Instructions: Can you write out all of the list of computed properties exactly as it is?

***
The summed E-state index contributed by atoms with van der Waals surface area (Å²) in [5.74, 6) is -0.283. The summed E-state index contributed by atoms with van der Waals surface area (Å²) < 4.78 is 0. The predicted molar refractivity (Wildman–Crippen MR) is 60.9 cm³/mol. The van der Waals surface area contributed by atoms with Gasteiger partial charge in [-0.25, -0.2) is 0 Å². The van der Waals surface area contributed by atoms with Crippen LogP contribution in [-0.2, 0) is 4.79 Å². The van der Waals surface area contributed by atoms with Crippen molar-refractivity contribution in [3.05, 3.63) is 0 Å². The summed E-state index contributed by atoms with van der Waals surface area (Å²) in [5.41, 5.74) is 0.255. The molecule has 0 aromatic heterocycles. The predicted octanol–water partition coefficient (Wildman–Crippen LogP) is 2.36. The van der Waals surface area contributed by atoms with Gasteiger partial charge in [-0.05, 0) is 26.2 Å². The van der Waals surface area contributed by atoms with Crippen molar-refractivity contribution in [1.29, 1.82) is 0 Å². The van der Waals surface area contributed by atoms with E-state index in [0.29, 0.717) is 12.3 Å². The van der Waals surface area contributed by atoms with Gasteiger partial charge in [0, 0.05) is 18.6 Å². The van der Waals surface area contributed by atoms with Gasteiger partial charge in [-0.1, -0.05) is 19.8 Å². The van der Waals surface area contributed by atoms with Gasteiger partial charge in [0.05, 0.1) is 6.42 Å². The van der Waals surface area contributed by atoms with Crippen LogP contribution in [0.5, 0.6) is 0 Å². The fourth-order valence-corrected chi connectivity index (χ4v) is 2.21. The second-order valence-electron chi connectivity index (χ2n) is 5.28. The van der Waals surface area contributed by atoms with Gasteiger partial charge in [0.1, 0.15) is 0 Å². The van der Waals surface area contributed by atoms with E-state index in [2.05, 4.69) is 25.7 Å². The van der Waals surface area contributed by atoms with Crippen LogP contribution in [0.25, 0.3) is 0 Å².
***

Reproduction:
The summed E-state index contributed by atoms with van der Waals surface area (Å²) in [5.74, 6) is -0.283. The summed E-state index contributed by atoms with van der Waals surface area (Å²) < 4.78 is 0. The predicted molar refractivity (Wildman–Crippen MR) is 60.9 cm³/mol. The van der Waals surface area contributed by atoms with Gasteiger partial charge in [-0.25, -0.2) is 0 Å². The van der Waals surface area contributed by atoms with Crippen LogP contribution in [-0.2, 0) is 4.79 Å². The van der Waals surface area contributed by atoms with Crippen molar-refractivity contribution in [3.05, 3.63) is 0 Å². The summed E-state index contributed by atoms with van der Waals surface area (Å²) in [5.41, 5.74) is 0.255. The molecule has 0 aromatic heterocycles. The predicted octanol–water partition coefficient (Wildman–Crippen LogP) is 2.36. The van der Waals surface area contributed by atoms with Gasteiger partial charge in [-0.05, 0) is 26.2 Å². The van der Waals surface area contributed by atoms with Crippen molar-refractivity contribution in [1.29, 1.82) is 0 Å². The van der Waals surface area contributed by atoms with E-state index in [0.29, 0.717) is 12.3 Å². The van der Waals surface area contributed by atoms with Gasteiger partial charge in [0, 0.05) is 18.6 Å². The van der Waals surface area contributed by atoms with Gasteiger partial charge in [-0.1, -0.05) is 19.8 Å². The van der Waals surface area contributed by atoms with Gasteiger partial charge in [0.05, 0.1) is 6.42 Å². The van der Waals surface area contributed by atoms with Crippen LogP contribution in [0.5, 0.6) is 0 Å². The fourth-order valence-corrected chi connectivity index (χ4v) is 2.21. The second-order valence-electron chi connectivity index (χ2n) is 5.28. The van der Waals surface area contributed by atoms with Gasteiger partial charge in [0.1, 0.15) is 0 Å². The van der Waals surface area contributed by atoms with E-state index in [2.05, 4.69) is 25.7 Å². The van der Waals surface area contributed by atoms with Crippen LogP contribution in [0.25, 0.3) is 0 Å².